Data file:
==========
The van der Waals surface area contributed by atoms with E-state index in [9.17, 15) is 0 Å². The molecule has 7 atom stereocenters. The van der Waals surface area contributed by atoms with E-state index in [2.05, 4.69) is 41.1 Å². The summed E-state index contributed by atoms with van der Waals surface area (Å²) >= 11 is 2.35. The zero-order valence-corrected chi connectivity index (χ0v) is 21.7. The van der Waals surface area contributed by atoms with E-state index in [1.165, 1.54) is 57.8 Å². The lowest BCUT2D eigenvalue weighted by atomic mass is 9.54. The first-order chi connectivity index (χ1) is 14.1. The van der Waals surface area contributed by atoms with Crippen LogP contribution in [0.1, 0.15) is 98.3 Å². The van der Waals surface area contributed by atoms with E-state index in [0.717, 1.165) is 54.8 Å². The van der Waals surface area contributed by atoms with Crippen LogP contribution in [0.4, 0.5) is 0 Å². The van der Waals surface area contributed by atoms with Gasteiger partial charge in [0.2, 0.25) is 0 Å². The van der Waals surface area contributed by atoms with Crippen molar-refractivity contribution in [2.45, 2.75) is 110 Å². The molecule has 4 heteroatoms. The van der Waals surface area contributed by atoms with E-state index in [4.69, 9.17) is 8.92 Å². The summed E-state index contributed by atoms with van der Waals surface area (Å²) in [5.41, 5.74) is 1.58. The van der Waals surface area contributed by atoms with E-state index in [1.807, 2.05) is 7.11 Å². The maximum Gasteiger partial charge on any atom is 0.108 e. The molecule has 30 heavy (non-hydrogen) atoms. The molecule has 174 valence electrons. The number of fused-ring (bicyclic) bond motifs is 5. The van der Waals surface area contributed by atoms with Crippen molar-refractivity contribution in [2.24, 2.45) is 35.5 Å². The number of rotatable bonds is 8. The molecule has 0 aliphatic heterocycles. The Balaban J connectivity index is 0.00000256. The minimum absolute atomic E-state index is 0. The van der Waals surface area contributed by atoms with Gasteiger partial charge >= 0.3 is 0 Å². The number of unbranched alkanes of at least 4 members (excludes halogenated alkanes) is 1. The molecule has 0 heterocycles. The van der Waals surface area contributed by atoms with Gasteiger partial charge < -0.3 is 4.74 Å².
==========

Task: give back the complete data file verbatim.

The van der Waals surface area contributed by atoms with E-state index in [9.17, 15) is 0 Å². The molecule has 7 atom stereocenters. The van der Waals surface area contributed by atoms with E-state index in [2.05, 4.69) is 41.1 Å². The summed E-state index contributed by atoms with van der Waals surface area (Å²) >= 11 is 2.35. The zero-order valence-corrected chi connectivity index (χ0v) is 21.7. The van der Waals surface area contributed by atoms with E-state index in [1.165, 1.54) is 57.8 Å². The lowest BCUT2D eigenvalue weighted by atomic mass is 9.54. The first-order chi connectivity index (χ1) is 14.1. The van der Waals surface area contributed by atoms with Crippen LogP contribution in [0.1, 0.15) is 98.3 Å². The van der Waals surface area contributed by atoms with E-state index in [0.717, 1.165) is 54.8 Å². The van der Waals surface area contributed by atoms with Crippen LogP contribution in [0.4, 0.5) is 0 Å². The van der Waals surface area contributed by atoms with Gasteiger partial charge in [0.2, 0.25) is 0 Å². The van der Waals surface area contributed by atoms with Crippen molar-refractivity contribution in [2.45, 2.75) is 110 Å². The molecule has 4 heteroatoms. The van der Waals surface area contributed by atoms with E-state index in [4.69, 9.17) is 8.92 Å². The summed E-state index contributed by atoms with van der Waals surface area (Å²) in [5.41, 5.74) is 1.58. The van der Waals surface area contributed by atoms with E-state index in [1.807, 2.05) is 7.11 Å². The maximum Gasteiger partial charge on any atom is 0.108 e. The molecule has 30 heavy (non-hydrogen) atoms. The molecule has 174 valence electrons. The number of fused-ring (bicyclic) bond motifs is 5. The van der Waals surface area contributed by atoms with Crippen molar-refractivity contribution in [2.24, 2.45) is 35.5 Å². The number of rotatable bonds is 8. The molecule has 0 aliphatic heterocycles. The Balaban J connectivity index is 0.00000256. The minimum absolute atomic E-state index is 0. The van der Waals surface area contributed by atoms with Gasteiger partial charge >= 0.3 is 0 Å². The number of unbranched alkanes of at least 4 members (excludes halogenated alkanes) is 1. The molecule has 0 heterocycles. The van der Waals surface area contributed by atoms with Gasteiger partial charge < -0.3 is 4.74 Å².